90-year-old Northland man ready to dance with 10 daughtersWilbur “Pete” Mills, 90, is planning to dance with 10 of his 11 daughters Friday at the Father Daughter Dinner Dance in Duluth.
By: John Lundy, Duluth News Tribune
Wilbur “Pete” Mills is no dancer, he insists.
“My body moves, but my feet won’t,” the 90-year-old Carlton man said.
But on Friday, at the Father Daughter Dinner Dance at Greysolon Ballroom, Mills is planning — somewhat reluctantly — to dance with his daughter, Bridget Chard.
And also with his daughters Gail Biron, Janet Tischer, Jean Krusz, Patricia VanHoever, Victoria Heinrich, Anne Schilling, Ruth Hagenah, Clare Cassandro and Mary Palmer.
Ten of the 14 children born to Pete and Connie Mills — there also are three sons and one other daughter — are looking forward to dancing with their dad on Friday. Most still live in Minnesota, but Heinrich is coming from Union, Wash.
Krusz is the instigator. She came up with the idea after hearing about the father-daughter event last year.
“I just thought it would be a cool thing to do because I’ve never danced with my dad before,” said Krusz, 60, of Duluth.
If you’re there, you’ll probably see Mills. Completely bald, he’s a big man with big features: big ears, big nose, big, glow-in-the-dark smile. He has a gravelly voice with the power to have risen above the chaos of 14 children.
And he has a very big laugh.
It may be impossible to do justice to Pete Mills’ laugh in print. It sometimes starts with a short burst and then three loud blasts: ha HA! HA! HA! It is so infectious that if you hear it and don’t find yourself laughing along, you’d better check for a pulse.
It’s a laugh that was inherited by his daughters, or at least by the four who joined their dad last week for an interview in the commons area of the Woodland Pines senior apartment building where he lives.
To fully appreciate the memories shared by Krusz, Schilling, Hagenah, Cassandro and their father during that interview, you must imagine every anecdote followed by gales of boisterous laughter.
Home in a hospital
There was a lot of laughter in the former Eppard Hospital across from the middle school in Cloquet that the Mills family moved into in the early ’70s, the sisters said.
It had six bedrooms upstairs — the smallest had been the nursery, the one with the big lights had been the operating room.
“When we moved in, all the call lights worked for exactly one night,” Hagenah said.
The children apparently got a lot of use out of the call lights that first night, because Mills took them out the next day.
The house had a half-bath downstairs, where the parents had their bedroom, and one bathroom upstairs.
“My dad took the door off because all the girls were pounding on the door to get into the bathroom,” Cassandro said. “He hung a curtain.”
Added Schilling: “With all those girls in there you wanted to stay and primp, and you just couldn’t. There were two in the tub and maybe two at the sink and one on the toilet.”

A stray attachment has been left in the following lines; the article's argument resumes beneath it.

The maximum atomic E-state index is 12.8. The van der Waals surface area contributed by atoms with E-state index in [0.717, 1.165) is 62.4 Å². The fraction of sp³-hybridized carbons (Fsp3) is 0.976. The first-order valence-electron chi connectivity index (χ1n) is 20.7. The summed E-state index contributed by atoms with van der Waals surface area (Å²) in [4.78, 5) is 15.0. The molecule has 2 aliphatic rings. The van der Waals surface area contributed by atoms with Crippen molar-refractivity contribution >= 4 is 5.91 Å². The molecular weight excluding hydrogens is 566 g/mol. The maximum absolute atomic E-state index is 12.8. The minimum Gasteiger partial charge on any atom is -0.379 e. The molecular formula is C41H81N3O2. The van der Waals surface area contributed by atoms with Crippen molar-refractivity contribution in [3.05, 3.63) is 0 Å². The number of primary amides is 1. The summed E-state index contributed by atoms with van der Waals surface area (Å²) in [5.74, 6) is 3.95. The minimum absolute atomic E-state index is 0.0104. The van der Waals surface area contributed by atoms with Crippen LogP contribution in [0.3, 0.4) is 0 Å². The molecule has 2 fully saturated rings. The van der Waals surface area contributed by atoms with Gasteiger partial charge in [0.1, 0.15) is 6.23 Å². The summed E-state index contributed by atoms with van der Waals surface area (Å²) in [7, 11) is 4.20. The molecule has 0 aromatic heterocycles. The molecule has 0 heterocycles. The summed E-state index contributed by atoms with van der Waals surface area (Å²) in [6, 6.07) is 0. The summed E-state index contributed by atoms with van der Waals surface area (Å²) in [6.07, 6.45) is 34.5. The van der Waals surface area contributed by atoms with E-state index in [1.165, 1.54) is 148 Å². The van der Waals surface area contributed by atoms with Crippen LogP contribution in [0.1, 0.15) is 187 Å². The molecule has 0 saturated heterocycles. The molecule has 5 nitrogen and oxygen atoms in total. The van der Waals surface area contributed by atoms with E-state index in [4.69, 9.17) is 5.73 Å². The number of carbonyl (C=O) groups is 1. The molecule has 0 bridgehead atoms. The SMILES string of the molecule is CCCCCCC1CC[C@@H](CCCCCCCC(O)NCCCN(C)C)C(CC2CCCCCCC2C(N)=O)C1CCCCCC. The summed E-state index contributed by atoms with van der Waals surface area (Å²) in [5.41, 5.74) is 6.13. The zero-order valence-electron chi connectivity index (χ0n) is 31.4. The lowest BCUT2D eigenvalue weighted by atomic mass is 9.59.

Pete and Connie
Mills, who served as a weather observer for the U.S. Army Air Corps in World War II, married Connie Considine in January 1946. They were married 65 years until her death on Aug. 19, 2011.
Pete and Connie Mills started out in Bemidji but moved to Cloquet, where most of the children were born, he said.
Because of his career, Cassandro is reminded of her father every time she smells oil, she said.
“I was in the petroleum business most of my life,” Mills said. “I was in a service station and I delivered house-to-house and I fixed furnaces and I ended driving a transport.”
The children were spaced out over 20 years — no multiple births — and range in age from 46 to 66 today. Bridget, the oldest, was pregnant with her first child at the same time her mother was pregnant with Mary, the youngest, the sisters said.
“You know, I always thought that whenever Mom left the house for a short period of time that she always came home with a baby,” Hagenah said.
After a big laugh, Mills added: “In those days you stayed in the hospital for five days. She said that was the only vacation she ever got.”
Stacked up like cordwood
Mills was present for all but a couple of the births, he said. Once “toward the end,” Connie was pregnant when it was time for his annual duck-hunting trip to Bemidji. “I said, ‘Can I go hunting?’ And she said, ‘Well, it’s at least two weeks before I have a baby. So go ahead.’ ”
Stopping at his mother-in-law’s in Bemidji after the hunting trip, Mills found a note on the table: “Gone to Cloquet. Connie had a baby.”
The daughters recalled numerous memories of growing up in their big family: the fur coat Mills would drape over a complaining child on a cold, winter night; a drive to Torchlight Lake for a swim at the end of a hot day, followed by a treat at Dairy Queen; Sunday drives in the Oldsmobile.
“We only had one car, no seat belts,” Schilling said. “We’d stack up like cordwood.”
There were no luxuries, but it didn’t matter, the sisters said.
“We didn’t have much, but we had each other,” Schilling said. “And we had Dad.”
He may not be a dancer, but Mills continues to live an active, healthy life. He lives on his own and drives himself and until recently delivered Meals on Wheels. He enrolled in Weight Watchers with Krusz and took off 30 pounds.
He is said to play a mean game of bridge.
Any other interests? he was asked.
“That’s it,” Mills said cheerfully. “That and eating. Oh, I like life. It’s been good.”